I posted a few days ago about our 3-5 year plan, to buy land adjacent to public forest land so we can set up a permaculture homestead on our own land, and hunt and gather on public land. I still have not spent as much time actually in national and state forests as I plan to, but I have made a preliminary observatino over the last year and a half of occasional outings: public forests have very little food diversity to offer humans! At this point I think I have a fairly good handle on native edible plants, but whenever I go out, I have a hard time imagining how we could get enough food from the forest to support ourselves. Obviously, with tracking, hunting, and fishing skills, we could harvest animals and fish. But still, I keep feeling surprised at how few edible plants I actually see.
I suspect as I keep learning plants, I'll see more edibles in the wild. I can also believe that a more thorough exploration of a given area would reveal more options than what I've seen so far. But I wonder whether some other factors also come into play...
Indigenous natives in the Pacific Northwest, probably like natives everywhere, cultivated food to some extent. Natives here routinely used fire to rejuvenate berry patches and to enhance hunting. Natives also maintained patches of camass bulbs and other root crops. I don't remember reading anything about natives cultivating plants other than berries in forests, but I have only scratched the surface of knowledge of how people lived here in the past, so I won't feel surprised to discover some level of active management of other plants such as filberts and oaks. So I wonder whether the forests today exhibit anything more than an echo of pre-European forests, and whether many of the native edibles occurred in much greater abundance where natives encouraged them. European genocide of natives (known as "settling the land") and genocide of forests (known as "logging") must have disrupted systems to an enormous extent.
Last year at anthropik.com, Jason basically stated that national forests in the US contain the land unsuited for agriculture, whether because of climate, soil quality, slope, etc. Jason expects some post-crash people to try cutting down forest to plant agricultural crops, but also expects them to fail so miserably that national forests will not suffer too much deforestation of this type.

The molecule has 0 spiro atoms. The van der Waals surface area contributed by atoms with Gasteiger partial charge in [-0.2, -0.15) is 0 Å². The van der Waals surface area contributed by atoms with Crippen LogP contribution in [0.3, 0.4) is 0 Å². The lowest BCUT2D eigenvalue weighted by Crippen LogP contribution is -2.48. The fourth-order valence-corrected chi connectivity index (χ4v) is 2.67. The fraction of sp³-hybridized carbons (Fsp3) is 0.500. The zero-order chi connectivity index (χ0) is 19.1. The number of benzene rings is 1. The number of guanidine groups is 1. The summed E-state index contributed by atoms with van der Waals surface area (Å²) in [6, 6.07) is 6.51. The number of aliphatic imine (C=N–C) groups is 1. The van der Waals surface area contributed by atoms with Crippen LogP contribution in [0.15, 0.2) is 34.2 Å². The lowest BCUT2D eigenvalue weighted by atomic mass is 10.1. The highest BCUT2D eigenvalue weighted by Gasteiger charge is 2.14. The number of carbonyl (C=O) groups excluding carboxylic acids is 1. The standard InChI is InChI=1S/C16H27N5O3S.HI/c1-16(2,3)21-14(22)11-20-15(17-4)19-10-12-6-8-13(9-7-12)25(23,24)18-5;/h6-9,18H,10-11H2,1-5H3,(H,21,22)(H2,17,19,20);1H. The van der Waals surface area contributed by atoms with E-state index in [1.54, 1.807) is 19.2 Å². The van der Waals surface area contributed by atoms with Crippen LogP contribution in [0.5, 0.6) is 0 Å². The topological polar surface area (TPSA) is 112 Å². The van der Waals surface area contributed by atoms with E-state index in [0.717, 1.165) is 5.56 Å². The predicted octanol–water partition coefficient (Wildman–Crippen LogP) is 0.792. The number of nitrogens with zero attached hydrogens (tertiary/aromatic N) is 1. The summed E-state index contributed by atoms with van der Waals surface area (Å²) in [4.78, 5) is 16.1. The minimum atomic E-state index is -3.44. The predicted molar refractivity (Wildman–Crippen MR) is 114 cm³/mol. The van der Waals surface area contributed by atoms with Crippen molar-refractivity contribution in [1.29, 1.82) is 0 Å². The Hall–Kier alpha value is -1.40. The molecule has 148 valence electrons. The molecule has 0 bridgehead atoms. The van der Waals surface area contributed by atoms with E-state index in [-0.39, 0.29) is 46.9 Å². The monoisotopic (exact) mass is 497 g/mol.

That thought has stuck in the back of my mind, and I noticed when comparing Sunset's Western zone map to national forest locations that the national forests do coincide very closely with the super-cold Sunset zones, where people would find it very challenging to grow standard crops.
On our camping trip last week, I came across a fascinating section in Thomas Elpel's book Primitive Living, Self-Sufficiency, and Survival Skills. Elpel describes his early attempts to forage plant foods from the wilderness surrounding his Montana home. He kept finding himself hungry and frustrated, despite knowing all the edible plants natives did, plus edible european weeds. Eventually he realized that no native groups lived permanently in the mountains in which he foraged; all tribes known to use the area moved through it seasonally, harvesting certain crops at certain times of the year before moving tens or hundreds of miles to other areas. And even more to the point: "Many of the potentially sustainable [in terms of sustaining Elpel in foraging expeditions] wild foods on my list turned out to be species that grew only in the fertile, warm valley bottoms, around the farms and towns. This is no coincidence, since that is also where the native peoples camped. It is only us modern abos that expect to eke out a living perched on top of a mountain!"
So, if national forests do not currently grow many edibles, and if natives mainly used those areas for hunting or seasonal gathering of certain plant foods (such as berries), then we may need special strategies to live next to a national forest. The national forest itself may not support an unskilled tribe hunting and gathering, and the adjacent private land we buy may not be well suited to growing standard crops. (I still need to learn more about the private/public land interface.) I still think our plan for our private land makes sense: food forests designed using permaculture principles should give good yields next to a national forest where trees grow well. But the climate/soil/etc may limit our species selection, ruling out many common garden annuals, and even restricting our perennial species palette.
I feel totally exhausted (we canned apples and tomatoes well into last night (hence no blog post yesterday) and I didn't sleep in very late this morning), so I will finish up my thoughts regarding how the above ideas affect subsistence in a national forest in a future post. By the way, I always welcome feedback on any of these posts (even though I don't respond to every comment), but I especially welcome feedback on this one from anyone who knows more than I do (not hard to manage) about any aspects of this topic...